- Lackluster: Grind
- Lackluster: Catch 22
- Lackluster: Me Me Me Me Me Me
- Lackluster: Trull Cakes
- Lackluster: Thor's Magic Bathtub
- Lackluster: Bothersome (Mother Mix)
- Lackluster: The Weakend State
- Lackluster: Clinique
- Lackluster: 20333
Lackluster: Container: Donal Dineen's Sunken Treasures Review (Irish Times)
Esa Ruoho began releasing records out of his Helsinki home studio in 1995. It was a pivotal time for undergound electronic music generally and one where the power base was noticably moving away from the centre towards ever more remote corners of the globe.
Back then, the tectonic plates were shifting in dramatic fashion. A new order was on the rise with self-sufficient producers beginning to reap the rewards of the DIY boom.
There was a flurry of activity undergrond and an explosion of new stars above it. Lights were going on all over the place. The bedroom soldiers were finally bringing the heat in earnest, using new fangled software to bypass the studio system entirely. The power was shifting back to the individual and a quiet revolution was brewing. The possibilities seemed endless.
Suddenly, up pops Finland on the dial and out pours the mesmerising sound of Lackluster and the album Container. What a beautiful noise to behold. It resonated with a gentle softness pre- viously unheard. Here was an example of how the understated could be reconfigured to pack quite a punch.
Ruoho crafted something fresh and original from generic music-production home-computer software. Despite appearances, this wasn’t easy. The easier it is to make noise, the harder it get’s to come up with a truly original sound, but Ruoho managed with aplomb. The source of Container was no surprise. There was a huge spike in the volume of electronic music coming from the colder corners of the Scandanavian north at that particular point. By the time Container was released at the turn of the millenium the Northern Lights were outshining almost everyone. Lackluster’s music stood out so effervescently you could nearly say it glowed. It’s a message worth getting.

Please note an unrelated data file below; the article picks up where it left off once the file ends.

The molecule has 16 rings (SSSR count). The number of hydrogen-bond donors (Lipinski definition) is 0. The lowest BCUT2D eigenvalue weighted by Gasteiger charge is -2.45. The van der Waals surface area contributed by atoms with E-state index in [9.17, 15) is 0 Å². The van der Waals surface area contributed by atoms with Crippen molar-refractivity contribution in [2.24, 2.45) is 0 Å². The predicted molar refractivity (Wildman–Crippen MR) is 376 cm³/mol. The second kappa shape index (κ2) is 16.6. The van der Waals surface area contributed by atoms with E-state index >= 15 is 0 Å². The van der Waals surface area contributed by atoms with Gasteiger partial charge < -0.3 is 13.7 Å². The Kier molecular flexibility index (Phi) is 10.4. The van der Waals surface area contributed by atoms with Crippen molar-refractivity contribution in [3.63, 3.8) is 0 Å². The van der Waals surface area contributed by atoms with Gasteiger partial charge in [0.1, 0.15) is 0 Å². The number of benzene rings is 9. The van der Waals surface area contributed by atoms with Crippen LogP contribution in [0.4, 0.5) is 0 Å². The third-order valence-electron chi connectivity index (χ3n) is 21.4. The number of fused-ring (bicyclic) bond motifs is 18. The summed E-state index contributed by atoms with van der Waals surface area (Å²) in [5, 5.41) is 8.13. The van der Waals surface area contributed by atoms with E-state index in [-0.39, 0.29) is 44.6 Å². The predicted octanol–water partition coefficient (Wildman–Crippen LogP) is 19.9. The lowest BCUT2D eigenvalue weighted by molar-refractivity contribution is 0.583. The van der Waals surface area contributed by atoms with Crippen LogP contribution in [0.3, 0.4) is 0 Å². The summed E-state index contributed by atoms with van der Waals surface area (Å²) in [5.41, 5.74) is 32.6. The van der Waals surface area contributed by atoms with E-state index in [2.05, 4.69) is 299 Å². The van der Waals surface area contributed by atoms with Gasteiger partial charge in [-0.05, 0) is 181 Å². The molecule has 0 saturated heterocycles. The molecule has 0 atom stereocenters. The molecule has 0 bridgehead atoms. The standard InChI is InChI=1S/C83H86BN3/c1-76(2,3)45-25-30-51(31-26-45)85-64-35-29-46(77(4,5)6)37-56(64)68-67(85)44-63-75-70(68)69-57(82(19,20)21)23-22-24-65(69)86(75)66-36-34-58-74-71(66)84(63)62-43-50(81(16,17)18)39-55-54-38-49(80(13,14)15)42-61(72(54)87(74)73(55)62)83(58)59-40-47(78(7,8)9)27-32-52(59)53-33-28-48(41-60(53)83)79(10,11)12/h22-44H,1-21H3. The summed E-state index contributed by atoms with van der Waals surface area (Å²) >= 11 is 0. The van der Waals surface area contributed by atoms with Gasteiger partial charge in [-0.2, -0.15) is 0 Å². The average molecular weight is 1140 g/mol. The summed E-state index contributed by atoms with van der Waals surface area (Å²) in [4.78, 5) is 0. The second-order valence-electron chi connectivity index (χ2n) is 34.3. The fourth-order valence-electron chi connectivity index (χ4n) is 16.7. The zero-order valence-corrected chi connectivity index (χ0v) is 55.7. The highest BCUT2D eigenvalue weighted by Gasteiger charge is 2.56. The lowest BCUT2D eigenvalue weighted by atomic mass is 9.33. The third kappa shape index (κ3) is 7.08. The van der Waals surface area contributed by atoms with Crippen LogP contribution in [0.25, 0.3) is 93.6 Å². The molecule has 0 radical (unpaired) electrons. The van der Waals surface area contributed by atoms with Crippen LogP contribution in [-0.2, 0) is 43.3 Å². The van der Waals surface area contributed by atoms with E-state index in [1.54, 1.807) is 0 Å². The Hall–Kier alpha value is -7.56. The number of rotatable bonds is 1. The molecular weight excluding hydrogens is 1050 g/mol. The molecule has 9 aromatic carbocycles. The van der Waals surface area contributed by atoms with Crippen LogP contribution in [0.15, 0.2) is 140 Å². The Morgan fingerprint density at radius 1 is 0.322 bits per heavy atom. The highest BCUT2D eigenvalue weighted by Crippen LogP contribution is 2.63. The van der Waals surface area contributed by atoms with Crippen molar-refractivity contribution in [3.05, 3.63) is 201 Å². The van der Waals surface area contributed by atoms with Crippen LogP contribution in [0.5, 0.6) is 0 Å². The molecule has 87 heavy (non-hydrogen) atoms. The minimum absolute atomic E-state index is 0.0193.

Lackluster: Container: All Music Guide Review
By making his twinkling techno tracks available by easy download and via micro-edition CD-R, Finland's Esa Ruoho generated a flurry of interest on the Internet. Word spread, Ruoho's reputation grew, and the young producer found himself snapped up by Defocus Music, Clair Poulton's fledgling successor to her legendary Clear label.
CONTAINER is a compilation culled from Ruoho's Lackluster project archives. While avatars such as Autechre lead the charge toward difficult, digitally abstract forms, this collection witnesses a refreshing return to the simple pleasures of melody. Lackluster circa 1997, represented by "Thor's Magic Bathtub," "Pillow," and "Grind," is ear candy of the highest order, stressing sweet synth-pop strains over beat heroics. Tracks dating from 1998, such as "Starcell UK," "The Weakened State," and "Krhm," recapture the magic moment when the Artificial Intelligence posse--B12, Aphex Twin, The Black Dog, et al--perfected the "armchair techno" formula. Ruoho's more recent tracks build on these solid foundations, adding stylish contemporary touches of hip-hop breakbeat on "Catch 22," and "Clinique," and trip-hop moodiness on "Bothersome (Mother Mix)".